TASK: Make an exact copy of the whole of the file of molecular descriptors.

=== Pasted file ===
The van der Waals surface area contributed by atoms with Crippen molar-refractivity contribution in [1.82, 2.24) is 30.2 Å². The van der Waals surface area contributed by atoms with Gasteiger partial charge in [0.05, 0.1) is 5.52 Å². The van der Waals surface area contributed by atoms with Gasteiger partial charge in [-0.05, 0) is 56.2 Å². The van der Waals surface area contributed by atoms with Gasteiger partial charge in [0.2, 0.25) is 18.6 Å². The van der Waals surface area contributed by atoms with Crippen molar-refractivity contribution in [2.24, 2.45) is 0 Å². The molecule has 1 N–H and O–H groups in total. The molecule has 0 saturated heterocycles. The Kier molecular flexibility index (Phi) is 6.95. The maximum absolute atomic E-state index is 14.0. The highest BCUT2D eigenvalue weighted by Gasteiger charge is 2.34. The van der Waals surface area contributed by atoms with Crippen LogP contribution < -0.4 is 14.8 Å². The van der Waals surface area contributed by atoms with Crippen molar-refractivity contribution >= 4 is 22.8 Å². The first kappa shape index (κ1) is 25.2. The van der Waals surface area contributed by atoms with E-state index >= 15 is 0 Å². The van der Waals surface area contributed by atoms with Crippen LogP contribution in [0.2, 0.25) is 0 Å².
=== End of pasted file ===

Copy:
The van der Waals surface area contributed by atoms with Crippen molar-refractivity contribution in [1.82, 2.24) is 30.2 Å². The van der Waals surface area contributed by atoms with Gasteiger partial charge in [0.05, 0.1) is 5.52 Å². The van der Waals surface area contributed by atoms with Gasteiger partial charge in [-0.05, 0) is 56.2 Å². The van der Waals surface area contributed by atoms with Gasteiger partial charge in [0.2, 0.25) is 18.6 Å². The van der Waals surface area contributed by atoms with Crippen molar-refractivity contribution in [2.24, 2.45) is 0 Å². The molecule has 1 N–H and O–H groups in total. The molecule has 0 saturated heterocycles. The Kier molecular flexibility index (Phi) is 6.95. The maximum absolute atomic E-state index is 14.0. The highest BCUT2D eigenvalue weighted by Gasteiger charge is 2.34. The van der Waals surface area contributed by atoms with Crippen LogP contribution < -0.4 is 14.8 Å². The van der Waals surface area contributed by atoms with Crippen molar-refractivity contribution >= 4 is 22.8 Å². The first kappa shape index (κ1) is 25.2. The van der Waals surface area contributed by atoms with E-state index >= 15 is 0 Å². The van der Waals surface area contributed by atoms with Crippen LogP contribution in [0.2, 0.25) is 0 Å².